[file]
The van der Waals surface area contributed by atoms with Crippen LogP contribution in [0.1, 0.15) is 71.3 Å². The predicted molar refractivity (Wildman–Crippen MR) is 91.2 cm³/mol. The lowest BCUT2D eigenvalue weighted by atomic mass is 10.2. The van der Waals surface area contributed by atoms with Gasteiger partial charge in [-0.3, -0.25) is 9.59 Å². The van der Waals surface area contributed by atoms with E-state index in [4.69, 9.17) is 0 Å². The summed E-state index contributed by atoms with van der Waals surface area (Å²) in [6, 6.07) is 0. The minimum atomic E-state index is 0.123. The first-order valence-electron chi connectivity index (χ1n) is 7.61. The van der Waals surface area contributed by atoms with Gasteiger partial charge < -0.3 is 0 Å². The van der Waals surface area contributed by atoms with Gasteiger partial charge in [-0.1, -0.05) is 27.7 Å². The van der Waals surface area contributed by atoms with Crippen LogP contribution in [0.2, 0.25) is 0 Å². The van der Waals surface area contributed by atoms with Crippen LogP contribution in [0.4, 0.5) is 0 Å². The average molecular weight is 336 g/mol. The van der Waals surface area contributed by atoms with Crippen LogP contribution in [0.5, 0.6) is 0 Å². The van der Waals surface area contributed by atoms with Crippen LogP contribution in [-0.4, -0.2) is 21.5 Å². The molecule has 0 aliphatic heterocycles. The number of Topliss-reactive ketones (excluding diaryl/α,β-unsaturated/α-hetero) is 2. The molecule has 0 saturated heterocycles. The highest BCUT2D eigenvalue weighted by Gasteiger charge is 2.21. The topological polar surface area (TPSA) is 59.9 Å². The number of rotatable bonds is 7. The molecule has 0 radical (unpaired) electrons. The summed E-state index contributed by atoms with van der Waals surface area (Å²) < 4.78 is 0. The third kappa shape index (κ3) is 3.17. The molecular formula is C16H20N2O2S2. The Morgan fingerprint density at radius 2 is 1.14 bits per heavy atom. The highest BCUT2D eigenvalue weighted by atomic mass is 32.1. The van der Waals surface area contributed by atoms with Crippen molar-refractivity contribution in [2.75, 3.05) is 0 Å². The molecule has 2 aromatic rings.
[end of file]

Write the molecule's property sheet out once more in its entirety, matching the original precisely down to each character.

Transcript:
The van der Waals surface area contributed by atoms with Crippen LogP contribution in [0.1, 0.15) is 71.3 Å². The predicted molar refractivity (Wildman–Crippen MR) is 91.2 cm³/mol. The lowest BCUT2D eigenvalue weighted by atomic mass is 10.2. The van der Waals surface area contributed by atoms with Gasteiger partial charge in [-0.3, -0.25) is 9.59 Å². The van der Waals surface area contributed by atoms with E-state index in [4.69, 9.17) is 0 Å². The summed E-state index contributed by atoms with van der Waals surface area (Å²) in [6, 6.07) is 0. The minimum atomic E-state index is 0.123. The first-order valence-electron chi connectivity index (χ1n) is 7.61. The van der Waals surface area contributed by atoms with Gasteiger partial charge < -0.3 is 0 Å². The van der Waals surface area contributed by atoms with Gasteiger partial charge in [-0.1, -0.05) is 27.7 Å². The van der Waals surface area contributed by atoms with Crippen LogP contribution in [0.2, 0.25) is 0 Å². The van der Waals surface area contributed by atoms with Crippen LogP contribution in [0.4, 0.5) is 0 Å². The average molecular weight is 336 g/mol. The van der Waals surface area contributed by atoms with Crippen LogP contribution in [0.5, 0.6) is 0 Å². The van der Waals surface area contributed by atoms with Crippen LogP contribution in [-0.4, -0.2) is 21.5 Å². The molecule has 0 aliphatic heterocycles. The number of Topliss-reactive ketones (excluding diaryl/α,β-unsaturated/α-hetero) is 2. The molecule has 0 saturated heterocycles. The highest BCUT2D eigenvalue weighted by Gasteiger charge is 2.21. The topological polar surface area (TPSA) is 59.9 Å². The number of rotatable bonds is 7. The molecule has 0 radical (unpaired) electrons. The summed E-state index contributed by atoms with van der Waals surface area (Å²) < 4.78 is 0. The third kappa shape index (κ3) is 3.17. The molecular formula is C16H20N2O2S2. The Morgan fingerprint density at radius 2 is 1.14 bits per heavy atom. The highest BCUT2D eigenvalue weighted by atomic mass is 32.1. The van der Waals surface area contributed by atoms with Crippen molar-refractivity contribution in [2.75, 3.05) is 0 Å². The molecule has 2 aromatic rings.